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Impacted Crop

The crop is a muscular bag at the bottom of a hen’s neck which stores feed for the day and on occasion can become impacted.

Normal crop function

First thing in the morning the crop should be empty, and will gradually increase in size as the hen eats. In a healthy hen the crop will be roughly the size of a small tangerine when full; the feed will pass out of the crop into the gizzard overnight and the cycle starts again.


  • If the crop feels hard, rather like a wild-bird fat ball, it is impacted.


  • An impacted crop is sometimes caused by eating long grass which binds with feed (Figure 1) and can become serious as the impaction will prevent other food passing through leading to slow starvation.


Note that this home remedy is not intended to offer a cure or replace veterinary treatment, but may alleviate symptoms where no professional support is easily available. The suggestions are based on experience gained with our own hens.
  • Isolate your hen from food sources.
  • Allow access to water.
  • Dose with 10ml olive oil or vegetable oil (trickle it slowly into the side of the beak).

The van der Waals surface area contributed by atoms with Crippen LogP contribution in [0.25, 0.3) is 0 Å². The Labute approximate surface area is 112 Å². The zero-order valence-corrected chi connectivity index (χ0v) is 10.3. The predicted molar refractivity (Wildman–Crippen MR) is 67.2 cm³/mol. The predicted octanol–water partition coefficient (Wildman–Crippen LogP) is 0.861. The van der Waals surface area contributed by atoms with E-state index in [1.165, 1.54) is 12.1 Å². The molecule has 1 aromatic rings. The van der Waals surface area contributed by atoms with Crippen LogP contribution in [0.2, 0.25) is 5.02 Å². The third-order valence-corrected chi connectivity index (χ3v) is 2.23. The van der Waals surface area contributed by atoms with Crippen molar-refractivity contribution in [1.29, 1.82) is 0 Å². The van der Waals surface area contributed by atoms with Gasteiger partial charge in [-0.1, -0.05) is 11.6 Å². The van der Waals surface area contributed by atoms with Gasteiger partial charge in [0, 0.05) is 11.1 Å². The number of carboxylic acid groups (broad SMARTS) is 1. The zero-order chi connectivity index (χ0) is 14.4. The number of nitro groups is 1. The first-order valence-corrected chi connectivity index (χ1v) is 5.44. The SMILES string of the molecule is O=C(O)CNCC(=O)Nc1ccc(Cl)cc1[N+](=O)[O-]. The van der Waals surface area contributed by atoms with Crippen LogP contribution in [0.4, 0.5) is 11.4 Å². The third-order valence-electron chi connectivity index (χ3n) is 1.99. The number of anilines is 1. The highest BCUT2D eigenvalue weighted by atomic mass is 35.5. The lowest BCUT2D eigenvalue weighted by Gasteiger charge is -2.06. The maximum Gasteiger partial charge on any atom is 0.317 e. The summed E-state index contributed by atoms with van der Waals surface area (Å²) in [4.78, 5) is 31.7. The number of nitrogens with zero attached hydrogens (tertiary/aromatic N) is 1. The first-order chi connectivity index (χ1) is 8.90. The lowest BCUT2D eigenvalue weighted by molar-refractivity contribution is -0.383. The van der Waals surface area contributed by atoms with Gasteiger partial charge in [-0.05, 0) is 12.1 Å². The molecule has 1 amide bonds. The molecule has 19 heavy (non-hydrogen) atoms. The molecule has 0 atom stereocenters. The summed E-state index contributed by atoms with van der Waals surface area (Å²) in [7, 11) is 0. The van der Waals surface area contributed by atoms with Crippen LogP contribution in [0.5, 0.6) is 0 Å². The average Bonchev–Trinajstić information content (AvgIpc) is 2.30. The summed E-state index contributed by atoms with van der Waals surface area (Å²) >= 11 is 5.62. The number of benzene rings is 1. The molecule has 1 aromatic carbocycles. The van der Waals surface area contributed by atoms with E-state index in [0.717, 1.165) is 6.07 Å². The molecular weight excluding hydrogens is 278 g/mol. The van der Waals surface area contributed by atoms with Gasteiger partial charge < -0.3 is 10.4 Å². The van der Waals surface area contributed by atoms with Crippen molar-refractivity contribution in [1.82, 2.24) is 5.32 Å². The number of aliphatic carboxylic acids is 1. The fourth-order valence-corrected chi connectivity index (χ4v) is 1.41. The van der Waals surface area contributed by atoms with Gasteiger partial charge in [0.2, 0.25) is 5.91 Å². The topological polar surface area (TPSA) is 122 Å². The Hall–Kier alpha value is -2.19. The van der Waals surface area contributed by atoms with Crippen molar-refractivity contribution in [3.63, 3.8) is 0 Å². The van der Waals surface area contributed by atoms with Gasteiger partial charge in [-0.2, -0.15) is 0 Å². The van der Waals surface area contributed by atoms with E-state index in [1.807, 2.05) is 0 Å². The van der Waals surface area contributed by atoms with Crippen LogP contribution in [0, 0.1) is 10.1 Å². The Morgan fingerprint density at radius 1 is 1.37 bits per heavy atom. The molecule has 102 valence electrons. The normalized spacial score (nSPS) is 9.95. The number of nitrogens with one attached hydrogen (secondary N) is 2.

• Wait for 10 minutes then massage the crop and try to break down the blockage.
  • Repeat twice more every couple of hours.
  • Monitor droppings, quantity and texture; a hen which is producing droppings cannot have a totally blocked crop.
  • The next morning if the crop has not reduced in size the hen should see a vet.
  • It may be necessary for surgical removal of material from the crop. This is an often-simple procedure which can be carried out by a vet whilst the hen is conscious, but depending on exactly what is going on, may also warrant general anaesthesia (Figure 2).


  • Avoid access to long grass, string, plastic or straw.
Impacted Crop
Figure 1: Impacted crop
Impacted Crop
Figure 2: A crop being surgically emptied